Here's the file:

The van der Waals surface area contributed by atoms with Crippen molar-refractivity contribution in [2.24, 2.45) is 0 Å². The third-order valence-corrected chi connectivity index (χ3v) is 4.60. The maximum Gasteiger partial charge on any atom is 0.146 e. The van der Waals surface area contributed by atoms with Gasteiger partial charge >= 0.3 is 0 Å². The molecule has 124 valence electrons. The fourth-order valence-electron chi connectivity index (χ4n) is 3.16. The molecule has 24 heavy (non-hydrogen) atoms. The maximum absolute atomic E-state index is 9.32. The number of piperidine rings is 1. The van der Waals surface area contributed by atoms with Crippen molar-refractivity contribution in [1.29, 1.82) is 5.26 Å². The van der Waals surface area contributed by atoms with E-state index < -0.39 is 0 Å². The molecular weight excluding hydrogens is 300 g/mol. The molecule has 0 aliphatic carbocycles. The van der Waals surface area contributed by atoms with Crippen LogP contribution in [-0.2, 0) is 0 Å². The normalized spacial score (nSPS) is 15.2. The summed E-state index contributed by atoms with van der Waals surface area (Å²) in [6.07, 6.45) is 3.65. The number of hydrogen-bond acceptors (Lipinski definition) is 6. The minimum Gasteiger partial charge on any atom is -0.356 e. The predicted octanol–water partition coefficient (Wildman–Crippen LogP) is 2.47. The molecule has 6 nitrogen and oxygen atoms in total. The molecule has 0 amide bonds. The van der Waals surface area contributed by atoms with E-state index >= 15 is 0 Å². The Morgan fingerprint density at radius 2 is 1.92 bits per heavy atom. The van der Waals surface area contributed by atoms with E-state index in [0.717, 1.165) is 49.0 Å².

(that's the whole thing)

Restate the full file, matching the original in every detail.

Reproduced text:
The van der Waals surface area contributed by atoms with Crippen molar-refractivity contribution in [2.24, 2.45) is 0 Å². The third-order valence-corrected chi connectivity index (χ3v) is 4.60. The maximum Gasteiger partial charge on any atom is 0.146 e. The van der Waals surface area contributed by atoms with Gasteiger partial charge >= 0.3 is 0 Å². The molecule has 124 valence electrons. The fourth-order valence-electron chi connectivity index (χ4n) is 3.16. The molecule has 24 heavy (non-hydrogen) atoms. The maximum absolute atomic E-state index is 9.32. The number of piperidine rings is 1. The van der Waals surface area contributed by atoms with Crippen molar-refractivity contribution in [1.29, 1.82) is 5.26 Å². The van der Waals surface area contributed by atoms with E-state index < -0.39 is 0 Å². The molecular weight excluding hydrogens is 300 g/mol. The molecule has 0 aliphatic carbocycles. The van der Waals surface area contributed by atoms with Crippen LogP contribution in [-0.2, 0) is 0 Å². The normalized spacial score (nSPS) is 15.2. The summed E-state index contributed by atoms with van der Waals surface area (Å²) in [6.07, 6.45) is 3.65. The number of hydrogen-bond acceptors (Lipinski definition) is 6. The minimum Gasteiger partial charge on any atom is -0.356 e. The predicted octanol–water partition coefficient (Wildman–Crippen LogP) is 2.47. The molecule has 6 nitrogen and oxygen atoms in total. The molecule has 0 amide bonds. The van der Waals surface area contributed by atoms with E-state index >= 15 is 0 Å². The Morgan fingerprint density at radius 2 is 1.92 bits per heavy atom. The van der Waals surface area contributed by atoms with E-state index in [0.717, 1.165) is 49.0 Å².